Danielle Perkins is first U.S. boxer to win world title in 3 years

Danielle Perkins
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Danielle Perkins became the U.S.’ first world champion boxer in this Olympic cycle, taking the heavyweight crown in Russia on Sunday.

Perkins, a 37-year-old who played college basketball at George Mason and St. John’s, improved from bronze in 2018 to earn her first world title, blanking defending world champion Yang Xiaoli of China 5-0 in Sunday’s final.

Video of the bout is here.

Perkins was slated to fight Yang in the 2018 World semifinals but withdrew due to medical reasons, according to USA Boxing.

The heavyweight division is 81+kg, but the heaviest Olympic weight division is capped at 75kg.

The last American to earn a world title was Claressa Shields in 2016, before she repeated as Olympic champion in Rio and moved to the professional ranks.

The Olympic trials are in December in Louisiana, after which winners will fight internationally in early 2020 in bids to qualify for the Tokyo Games.

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MORE: IOC strips Olympic status from boxing body AIBA

Brigid Kosgei shatters marathon world record in Chicago

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Kenyan Brigid Kosgei shattered a 16-year-old world record in the women’s marathon by 81 seconds, winning the Chicago Marathon in 2:14:04 on Sunday.

Brit Paula Radcliffe had held the record of 2:15:25 set at the 2003 London Marathon. Kenyan Mary Keitany holds the female-only record of 2:17:01 from the 2017 London Marathon. Both Kosgei and Radcliffe, the only women to break 2:17, ran with men in their record races.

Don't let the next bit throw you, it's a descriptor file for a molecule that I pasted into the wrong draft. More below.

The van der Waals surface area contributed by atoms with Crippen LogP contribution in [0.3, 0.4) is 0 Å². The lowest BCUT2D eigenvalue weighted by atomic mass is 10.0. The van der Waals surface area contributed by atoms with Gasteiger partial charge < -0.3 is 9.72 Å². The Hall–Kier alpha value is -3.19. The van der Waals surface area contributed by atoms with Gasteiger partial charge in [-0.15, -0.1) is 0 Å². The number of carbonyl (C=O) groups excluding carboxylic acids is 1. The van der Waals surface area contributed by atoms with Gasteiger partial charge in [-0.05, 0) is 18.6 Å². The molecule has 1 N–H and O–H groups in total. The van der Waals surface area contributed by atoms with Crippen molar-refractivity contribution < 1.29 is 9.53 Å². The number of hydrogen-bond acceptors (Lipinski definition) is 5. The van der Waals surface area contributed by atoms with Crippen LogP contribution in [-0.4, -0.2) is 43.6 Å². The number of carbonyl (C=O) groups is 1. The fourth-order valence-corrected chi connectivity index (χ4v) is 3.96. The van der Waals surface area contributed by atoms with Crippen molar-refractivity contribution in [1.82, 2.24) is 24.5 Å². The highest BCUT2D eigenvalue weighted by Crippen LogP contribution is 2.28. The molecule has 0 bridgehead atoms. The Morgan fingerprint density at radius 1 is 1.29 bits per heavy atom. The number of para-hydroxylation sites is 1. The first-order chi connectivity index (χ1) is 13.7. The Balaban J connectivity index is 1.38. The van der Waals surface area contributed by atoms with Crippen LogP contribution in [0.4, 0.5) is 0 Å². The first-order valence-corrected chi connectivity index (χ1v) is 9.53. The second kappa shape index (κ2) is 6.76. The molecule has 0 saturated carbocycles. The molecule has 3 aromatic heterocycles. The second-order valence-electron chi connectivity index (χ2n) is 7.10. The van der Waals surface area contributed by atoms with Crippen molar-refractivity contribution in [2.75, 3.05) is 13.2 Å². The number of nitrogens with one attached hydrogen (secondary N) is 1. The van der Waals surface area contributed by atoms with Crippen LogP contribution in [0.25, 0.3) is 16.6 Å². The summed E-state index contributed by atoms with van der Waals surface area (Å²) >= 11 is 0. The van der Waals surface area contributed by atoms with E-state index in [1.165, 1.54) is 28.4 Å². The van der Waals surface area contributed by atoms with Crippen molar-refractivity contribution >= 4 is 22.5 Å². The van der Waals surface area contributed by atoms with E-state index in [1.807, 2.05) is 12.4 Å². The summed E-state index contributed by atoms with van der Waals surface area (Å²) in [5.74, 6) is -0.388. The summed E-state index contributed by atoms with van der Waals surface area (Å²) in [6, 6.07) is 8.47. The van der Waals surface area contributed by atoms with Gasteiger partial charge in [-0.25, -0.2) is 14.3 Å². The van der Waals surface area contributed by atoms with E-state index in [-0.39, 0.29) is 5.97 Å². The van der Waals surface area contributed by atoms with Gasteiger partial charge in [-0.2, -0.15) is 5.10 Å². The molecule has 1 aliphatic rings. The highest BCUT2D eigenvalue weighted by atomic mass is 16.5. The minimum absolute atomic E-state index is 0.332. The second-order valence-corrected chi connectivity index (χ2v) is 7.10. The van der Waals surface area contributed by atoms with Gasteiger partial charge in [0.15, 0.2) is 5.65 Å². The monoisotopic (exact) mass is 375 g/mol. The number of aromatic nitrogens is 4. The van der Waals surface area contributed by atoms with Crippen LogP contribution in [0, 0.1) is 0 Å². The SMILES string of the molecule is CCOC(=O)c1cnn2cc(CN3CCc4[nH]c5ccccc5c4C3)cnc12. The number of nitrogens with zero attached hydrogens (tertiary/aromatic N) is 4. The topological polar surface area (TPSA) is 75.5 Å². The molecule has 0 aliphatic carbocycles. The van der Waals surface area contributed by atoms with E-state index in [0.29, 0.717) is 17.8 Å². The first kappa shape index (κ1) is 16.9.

Radcliffe’s record was the longest-standing for the men’s or women’s marathon of the last 50 years.

Kosgei did it one day after Eliud Kipchoge became the first person to run a sub-two-hour marathon in a non-record-eligible event in Vienna. She won by a gaping 6 minutes, 47 seconds over Ethiopian Ababel Yeshaneh.

Kosgei, who won Chicago in 2018 and the London Marathon in April, came in highly favored. The 25-year-old tuned up with the fastest half-marathon ever by a woman (by 23 seconds) on Sept. 8 on a non-record-eligible course.

“2:10 is possible for a lady,” Kosgei said after Sunday’s record.

Jordan Hasay, the top U.S. woman in the field, stopped after feeling a sharp hamstring strain after two miles. Hasay, who was coached by Alberto Salazar before his ban in a U.S. Anti-Doping Agency case, is one of several women in contention for the three Olympic spots at the Feb. 29 trials in Atlanta.

Kenyan Lawrence Cherono won the men’s race by one second over Ethiopian Dejene Debela in 2:05:45.

The U.S.’ top marathoner, Galen Rupp, dropped out around mile 23 after straining a calf around the sixth mile. Rupp, who was also coached by Salazar, was racing for the first time since the 2018 Chicago Marathon and Achilles surgery.

Mo Farah, the defending champion and four-time Olympic track gold medalist, finished eighth in 2:09:58. He also dropped from the leaders before the halfway point.

American Daniel Romanchuk and Swiss Manuela Schar won the wheelchair races.

Romanchuk, 21, repeated as champion. He has also won Boston London and New York City in the last year. Schar distanced decorated American Tatyana McFadden by 4:14, though McFadden did qualify for the Tokyo Paralympics with her runner-up finish (as did Romanchuk).

The fall major marathon season concludes with the New York City Marathon on Nov. 3, featuring defending champions Mary Keitany and Lelisa Desisa and 2018 Boston Marathon champion Des Linden.

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MORE: Chicago Marathon results